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  • Meilan Uyeno

Having a Stiff Upper Lip

The first time I heard the saying "stiff upper lip" was just about a year ago. All Covid restrictions had been lifted, and almost no one was still wearing a mask. Understandably, some people were still worried about the virus and continued to wear masks for protection, but it was at a restaurant where I realized that many used them for reasons other than health. I’m sure quite a few of you wouldn’t have guessed that masks can be used to hide smiles, laughs, even frowns in public – I sure didn’t think so.


I was out for dinner with my parents a while ago, and we were just a couple tables away from a large party of what seemed to be a formal gathering or meeting. Many of the members had come to the table wearing their masks, but even those who hadn’t still brought theirs out during the meal occasionally. Curious, my mom and I both watched as they took out their masks here and there in between dishes, wondering what the purpose of that was. My mom thought it was silly since clearly there was no health benefit, but my dad simply said “it helps them keep a stiff upper lip”.


I realize now, the masks were mainly used to cover faces during funny or tense moments, and the people at the meeting tended to look away when such moments arose. A mask today often serves a similar purpose to fans in traditional Asian culture. Both are means by which to hide emotions and facial expressions. The stiffer your lip, the less emotion you can show, and the more presentable you are.


I was genuinely puzzled why someone would want to hide their feelings or opinions, let alone something as positive as laughter. My dad is from Japan, and like many Asian countries, Japan has a very collectivist culture, in which social harmony and community are highly valued. Whatever sacrifices are needed to promote conformity and professionalism must be made, whether that be in the workplace, at home, or in schools. These sacrifices often include a difference in opinion in social settings which might easily be shown by a frown or a vulnerable smile.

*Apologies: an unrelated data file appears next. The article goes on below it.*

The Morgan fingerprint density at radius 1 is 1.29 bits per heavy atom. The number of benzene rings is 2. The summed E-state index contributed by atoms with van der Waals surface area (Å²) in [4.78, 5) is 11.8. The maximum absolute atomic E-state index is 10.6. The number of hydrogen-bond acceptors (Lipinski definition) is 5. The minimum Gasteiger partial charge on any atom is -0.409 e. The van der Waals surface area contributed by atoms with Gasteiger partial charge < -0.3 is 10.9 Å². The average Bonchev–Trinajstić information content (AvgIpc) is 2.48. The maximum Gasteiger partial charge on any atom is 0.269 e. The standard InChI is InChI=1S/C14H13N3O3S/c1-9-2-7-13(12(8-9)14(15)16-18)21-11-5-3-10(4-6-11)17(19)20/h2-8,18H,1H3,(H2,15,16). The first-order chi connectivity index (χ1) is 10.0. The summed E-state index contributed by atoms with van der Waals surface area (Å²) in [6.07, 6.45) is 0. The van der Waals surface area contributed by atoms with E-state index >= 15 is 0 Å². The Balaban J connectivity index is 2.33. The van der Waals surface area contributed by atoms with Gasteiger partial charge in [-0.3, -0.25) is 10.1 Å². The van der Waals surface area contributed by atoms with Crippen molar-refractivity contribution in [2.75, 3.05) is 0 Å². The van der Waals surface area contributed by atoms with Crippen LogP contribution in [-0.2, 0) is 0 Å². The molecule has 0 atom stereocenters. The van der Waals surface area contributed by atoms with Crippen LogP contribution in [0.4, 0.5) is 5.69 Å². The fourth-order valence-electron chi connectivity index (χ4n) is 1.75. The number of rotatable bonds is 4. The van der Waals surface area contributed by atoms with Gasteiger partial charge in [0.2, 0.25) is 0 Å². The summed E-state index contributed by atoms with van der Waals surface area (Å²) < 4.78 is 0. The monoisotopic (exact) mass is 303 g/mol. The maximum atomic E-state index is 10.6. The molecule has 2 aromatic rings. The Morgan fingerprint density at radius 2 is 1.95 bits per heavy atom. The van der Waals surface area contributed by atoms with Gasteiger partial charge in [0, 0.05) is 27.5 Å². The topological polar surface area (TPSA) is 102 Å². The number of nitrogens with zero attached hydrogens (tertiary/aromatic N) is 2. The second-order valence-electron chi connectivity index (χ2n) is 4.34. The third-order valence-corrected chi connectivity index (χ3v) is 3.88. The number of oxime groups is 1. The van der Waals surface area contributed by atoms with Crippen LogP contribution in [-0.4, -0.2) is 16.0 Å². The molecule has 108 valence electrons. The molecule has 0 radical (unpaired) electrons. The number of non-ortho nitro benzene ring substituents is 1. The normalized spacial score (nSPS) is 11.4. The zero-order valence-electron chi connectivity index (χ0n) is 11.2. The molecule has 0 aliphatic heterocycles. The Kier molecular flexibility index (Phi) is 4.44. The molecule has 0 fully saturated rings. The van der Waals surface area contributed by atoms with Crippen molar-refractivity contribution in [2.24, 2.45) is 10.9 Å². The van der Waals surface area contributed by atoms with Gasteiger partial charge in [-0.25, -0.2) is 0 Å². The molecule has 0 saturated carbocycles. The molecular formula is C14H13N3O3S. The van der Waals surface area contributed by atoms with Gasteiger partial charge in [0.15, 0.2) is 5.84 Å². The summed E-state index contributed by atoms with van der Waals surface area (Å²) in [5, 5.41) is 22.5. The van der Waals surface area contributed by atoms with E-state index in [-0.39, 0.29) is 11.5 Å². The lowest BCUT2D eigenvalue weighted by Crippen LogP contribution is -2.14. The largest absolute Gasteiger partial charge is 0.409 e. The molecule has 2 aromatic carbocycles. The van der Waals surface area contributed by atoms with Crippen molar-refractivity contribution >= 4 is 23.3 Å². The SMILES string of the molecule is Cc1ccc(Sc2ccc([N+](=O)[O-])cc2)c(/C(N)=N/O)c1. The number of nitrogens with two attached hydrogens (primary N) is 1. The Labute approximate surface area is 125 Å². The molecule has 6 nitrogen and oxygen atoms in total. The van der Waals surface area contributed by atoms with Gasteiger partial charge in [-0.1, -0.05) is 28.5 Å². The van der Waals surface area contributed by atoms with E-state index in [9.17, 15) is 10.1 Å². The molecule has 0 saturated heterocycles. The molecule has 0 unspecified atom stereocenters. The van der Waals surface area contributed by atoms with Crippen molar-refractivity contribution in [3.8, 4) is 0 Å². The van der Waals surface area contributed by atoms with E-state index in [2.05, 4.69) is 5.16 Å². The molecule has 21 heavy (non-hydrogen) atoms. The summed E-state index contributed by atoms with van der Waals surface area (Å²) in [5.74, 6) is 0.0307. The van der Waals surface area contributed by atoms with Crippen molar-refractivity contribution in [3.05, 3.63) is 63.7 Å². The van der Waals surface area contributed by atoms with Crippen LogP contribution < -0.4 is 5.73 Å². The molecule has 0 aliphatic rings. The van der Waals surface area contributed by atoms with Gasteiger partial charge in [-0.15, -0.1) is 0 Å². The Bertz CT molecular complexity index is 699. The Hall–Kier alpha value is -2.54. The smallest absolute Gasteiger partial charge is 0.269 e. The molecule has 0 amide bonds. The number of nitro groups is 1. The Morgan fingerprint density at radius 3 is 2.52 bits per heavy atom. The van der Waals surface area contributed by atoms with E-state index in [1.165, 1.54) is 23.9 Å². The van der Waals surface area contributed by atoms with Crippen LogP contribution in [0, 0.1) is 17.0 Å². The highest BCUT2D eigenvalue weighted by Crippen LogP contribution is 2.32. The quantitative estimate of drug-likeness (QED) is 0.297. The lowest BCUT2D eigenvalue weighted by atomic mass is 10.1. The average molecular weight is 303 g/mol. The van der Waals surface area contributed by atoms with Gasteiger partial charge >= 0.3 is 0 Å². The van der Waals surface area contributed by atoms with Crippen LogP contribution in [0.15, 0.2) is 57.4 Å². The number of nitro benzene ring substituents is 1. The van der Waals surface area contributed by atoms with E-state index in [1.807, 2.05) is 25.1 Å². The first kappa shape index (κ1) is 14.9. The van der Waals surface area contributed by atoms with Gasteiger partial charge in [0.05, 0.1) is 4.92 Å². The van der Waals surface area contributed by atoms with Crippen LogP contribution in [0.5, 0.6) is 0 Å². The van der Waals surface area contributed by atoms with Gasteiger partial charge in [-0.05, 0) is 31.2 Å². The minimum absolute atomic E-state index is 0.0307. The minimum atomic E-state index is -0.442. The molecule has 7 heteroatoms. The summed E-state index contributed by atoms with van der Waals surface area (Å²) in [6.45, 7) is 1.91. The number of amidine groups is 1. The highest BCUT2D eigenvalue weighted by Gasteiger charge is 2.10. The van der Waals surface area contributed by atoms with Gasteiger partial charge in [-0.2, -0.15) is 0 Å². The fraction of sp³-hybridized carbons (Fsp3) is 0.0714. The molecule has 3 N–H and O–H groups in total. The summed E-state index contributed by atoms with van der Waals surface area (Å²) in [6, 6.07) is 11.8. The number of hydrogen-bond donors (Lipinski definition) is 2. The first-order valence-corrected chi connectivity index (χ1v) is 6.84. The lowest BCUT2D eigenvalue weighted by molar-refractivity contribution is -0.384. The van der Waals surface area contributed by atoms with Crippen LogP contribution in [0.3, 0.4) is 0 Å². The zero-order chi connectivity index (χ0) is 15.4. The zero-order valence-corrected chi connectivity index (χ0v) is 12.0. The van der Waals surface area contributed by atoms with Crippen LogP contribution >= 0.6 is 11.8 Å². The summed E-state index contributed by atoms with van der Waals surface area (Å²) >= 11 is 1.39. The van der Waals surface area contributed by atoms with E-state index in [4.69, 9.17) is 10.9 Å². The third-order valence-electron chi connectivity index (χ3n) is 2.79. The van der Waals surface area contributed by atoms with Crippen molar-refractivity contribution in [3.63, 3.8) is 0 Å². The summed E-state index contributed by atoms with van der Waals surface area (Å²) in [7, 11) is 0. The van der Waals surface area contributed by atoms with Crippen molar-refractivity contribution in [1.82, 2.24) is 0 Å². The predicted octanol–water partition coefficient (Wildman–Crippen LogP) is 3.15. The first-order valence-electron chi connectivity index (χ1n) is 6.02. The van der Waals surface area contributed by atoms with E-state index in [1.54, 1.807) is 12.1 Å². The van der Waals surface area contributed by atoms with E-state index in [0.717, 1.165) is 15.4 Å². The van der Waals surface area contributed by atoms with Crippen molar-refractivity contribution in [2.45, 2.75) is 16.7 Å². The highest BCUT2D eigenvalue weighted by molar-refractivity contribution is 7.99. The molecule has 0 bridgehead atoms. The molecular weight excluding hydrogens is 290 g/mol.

The Japanese concept of the stiff upper lip comes from their traditional term Gaman, which is generally translated as “perseverance”, or “tolerance”, or “enduring the seemingly unbearable with patience and dignity”. This term itself originated in Buddhist teachings about bettering oneself before gradually becoming more able to navigate social relations. For centuries, in most Asian countries, children have been taught to hide their emotions to put the needs of the community first and conform with the nature of their society. The idea was that people learn to respect you more when you present yourself in a formal, professional manner- no smiling, laughing, frowning, or crying.


The concept of Gaman is so deeply imbued in children that it is the norm they live by into adulthood. In the workplace, having a stiff upper lip has been reinforced in a detrimental way, as higher ups silence their inferiors, discrediting their opinions, but often maintaining the stability of the company.


Many Asian countries, including Japan, still promote the motto that the more quiet and internal the struggle, the more noble and worthwhile the person, which continues to perpetuate the stifling of emotions. Showing any kind of emotion or reaction is heavily looked down upon.This would explain why so many adults still hide their smiles, and look away rather than speak up when small conflicts arise.


These concepts were quite surprising to me at first. I’m sure there is a lot of disagreement with these values that may stem from our American individualist society where showing and sharing emotions is highly valued. Children and young adults are told to speak up immediately to anything they disagree with, and to never allow someone else to silence them. As a country, we encourage social activism and individuality, and we promote changing the status quo. Neither valuing community and conformity or individuality and social activism is necessarily better. As my parents have taught me from both Japanese and non-Asian perspectives, there are always ways to preserve social harmony while also advocating and expressing true emotion.


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